GEORGIE: Did you?

RICH: [laughs] Yeah, for a bit, you know, I'll send a video to the entire partnership of how we are not doing enough, whatever. You know at first you say, wow, you know, really? But then you say, you watch the video and you say, OK. And I was just entering my final term as CEO, you also start to think about your legacy. And I feel like this is like a really important thing, and if I don't do this, I'm not meeting the responsibilities to our partnership, to the world, to what BCG lives, tries to live in our own purpose statement. But I think at some point I said, I really just thought they were right and I was wrong to have...not ignored it, but not taken it at the level of seriousness that it deserved to be treated.

And so I told the partners that. I said, we are going to change the way we act, but we're also going to realize that our biggest impact-- that we do have to get better ourselves-- is to help our clients, because we work with clients across so many sectors of the economy, get tons of emissions across our whole client base, and how do we help them improve? And for some it'll take longer, some will go further, some will go less far, but we should be a force for good and a force to help drive positive change and do what BCG does best, which is help our clients understand how they make changes they need to make and do it in a way that leads to sustainable and lasting advantage for them, and that we are uniquely positioned to bring those kinds of insights and then to also contribute to the world through our Social Impact practice. So then you get to work.

GEORGIE: With so much volatility in the world, are we in danger of taking a step back perhaps from the commitments made in Glasgow? I say this because I was at a financial services event last night actually, and there were a people there who were saying to me, do you think consumers really care about green anymore with the cost of living crisis, inflation so high, a war going on in Europe? I mean, it's also been argued the Ukraine war spells the end of globalization, yet this is surely a global problem and a global solution is required. Do you sense that some of that momentum from COP26 is being lost and actually, given the current situation, could seriously be dented, or are you more hopeful than the people last night?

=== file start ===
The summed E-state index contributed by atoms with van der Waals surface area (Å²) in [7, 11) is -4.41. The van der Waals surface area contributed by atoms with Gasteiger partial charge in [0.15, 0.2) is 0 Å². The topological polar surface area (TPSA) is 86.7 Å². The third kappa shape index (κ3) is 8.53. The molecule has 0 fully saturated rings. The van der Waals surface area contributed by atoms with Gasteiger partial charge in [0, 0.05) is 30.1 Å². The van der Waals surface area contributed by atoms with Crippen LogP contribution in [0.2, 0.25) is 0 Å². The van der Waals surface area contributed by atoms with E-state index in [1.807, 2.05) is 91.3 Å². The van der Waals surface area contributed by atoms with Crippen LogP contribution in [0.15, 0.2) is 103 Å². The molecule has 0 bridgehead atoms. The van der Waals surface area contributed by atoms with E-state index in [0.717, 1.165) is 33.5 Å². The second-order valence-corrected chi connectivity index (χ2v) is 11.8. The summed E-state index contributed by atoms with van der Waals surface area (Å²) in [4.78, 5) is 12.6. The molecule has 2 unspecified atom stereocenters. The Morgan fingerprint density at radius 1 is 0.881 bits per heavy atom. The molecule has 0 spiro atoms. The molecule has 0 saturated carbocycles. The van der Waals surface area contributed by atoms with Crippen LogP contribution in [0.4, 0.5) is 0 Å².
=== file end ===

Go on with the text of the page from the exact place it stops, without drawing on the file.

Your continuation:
RICH: Both. War--when it leads to energy issues that are going to raise energy prices, and food security issues that are going to raise food prices, and people worrying in a way they haven't about security and all of those pressures--how can that not take up a high share of mind? So in that sense, I think those concerns in the very near term are justified. We're all hoping we'll get beyond this before too long. And I won't try to project how that's going to evolve, but we just have to remember we're in a 30-year battle here. Net zero by 2050 is not because we don't wish it could be net zero globally by 2030 or by 2040. It's because it's really going to take 30 years, and possibly even more because I think that's an extremely ambitious goal.